Authorities say they want Muslims to be vigilant and vocal about extremists in their neighborhoods, and the Islamic community says it needs authorities to be protective of their civil rights.
That dynamic played out Monday afternoon when U.S. Attorney Christopher J. Christie, visited the Interfaith Dialog Center in Newark, a Turkish Muslim organization. Levent Koc of Clifton, the center's executive director, invited Christie to discuss his five priorities for law enforcement in New Jersey.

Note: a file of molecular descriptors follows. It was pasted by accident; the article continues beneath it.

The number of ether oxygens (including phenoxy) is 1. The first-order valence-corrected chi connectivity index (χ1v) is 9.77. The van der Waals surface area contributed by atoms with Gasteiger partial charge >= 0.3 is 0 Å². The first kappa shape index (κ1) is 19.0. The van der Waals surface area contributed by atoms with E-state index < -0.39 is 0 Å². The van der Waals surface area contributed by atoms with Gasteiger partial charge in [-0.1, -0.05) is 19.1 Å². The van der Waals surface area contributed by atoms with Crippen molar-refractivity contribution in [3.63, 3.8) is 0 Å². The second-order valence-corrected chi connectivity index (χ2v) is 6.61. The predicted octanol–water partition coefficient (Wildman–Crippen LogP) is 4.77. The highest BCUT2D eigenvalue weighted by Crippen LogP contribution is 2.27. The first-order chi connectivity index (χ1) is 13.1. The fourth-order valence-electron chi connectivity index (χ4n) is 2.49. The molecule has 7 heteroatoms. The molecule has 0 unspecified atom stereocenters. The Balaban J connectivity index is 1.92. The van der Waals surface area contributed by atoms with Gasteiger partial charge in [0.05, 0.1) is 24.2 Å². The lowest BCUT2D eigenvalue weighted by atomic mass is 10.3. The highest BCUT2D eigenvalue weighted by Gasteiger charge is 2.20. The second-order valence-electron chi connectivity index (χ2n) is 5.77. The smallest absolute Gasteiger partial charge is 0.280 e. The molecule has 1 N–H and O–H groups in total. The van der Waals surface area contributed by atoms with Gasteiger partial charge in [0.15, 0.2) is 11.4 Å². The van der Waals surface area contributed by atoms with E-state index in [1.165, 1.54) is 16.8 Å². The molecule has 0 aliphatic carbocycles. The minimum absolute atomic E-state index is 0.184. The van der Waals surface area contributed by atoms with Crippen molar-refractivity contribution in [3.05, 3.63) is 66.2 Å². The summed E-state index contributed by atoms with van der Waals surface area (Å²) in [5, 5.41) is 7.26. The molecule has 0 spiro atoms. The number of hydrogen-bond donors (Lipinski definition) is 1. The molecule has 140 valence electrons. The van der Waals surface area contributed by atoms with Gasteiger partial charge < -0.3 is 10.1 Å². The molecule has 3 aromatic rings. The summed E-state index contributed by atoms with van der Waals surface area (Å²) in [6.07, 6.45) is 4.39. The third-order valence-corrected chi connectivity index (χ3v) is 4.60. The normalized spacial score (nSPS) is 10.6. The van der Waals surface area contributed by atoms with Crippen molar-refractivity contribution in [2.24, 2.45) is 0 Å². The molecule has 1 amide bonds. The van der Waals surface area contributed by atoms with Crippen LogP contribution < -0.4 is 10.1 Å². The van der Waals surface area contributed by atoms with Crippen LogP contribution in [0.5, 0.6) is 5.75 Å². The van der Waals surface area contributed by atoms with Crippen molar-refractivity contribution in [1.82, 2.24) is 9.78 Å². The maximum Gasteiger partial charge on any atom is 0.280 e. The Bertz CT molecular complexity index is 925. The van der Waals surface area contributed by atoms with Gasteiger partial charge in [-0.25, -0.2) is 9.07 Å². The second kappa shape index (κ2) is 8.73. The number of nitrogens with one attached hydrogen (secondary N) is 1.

Topping the list was fighting domestic terrorism, Christie said.
An audience of about 30, including several prominent law enforcement officials and members of the Muslim community, listened intently. Among them were Bergen County Sheriff Leo P. McGuire and Mohamed El Filali, outreach director for the Islamic Center of Passaic County.
After Christie concluded his remarks, El Filali pulled McGuire close and whispered something in the sheriff's ear. McGuire stepped close to Christie and spoke. The conversation was about the plight of Mohammad Qatanani, the Islamic Center's imam who is facing deportation because of a 1993 arrest that landed him in an Israeli jail for three months.
"Anything we can do for him," McGuire said of Qatanani. "He has our full support. He's a great guy."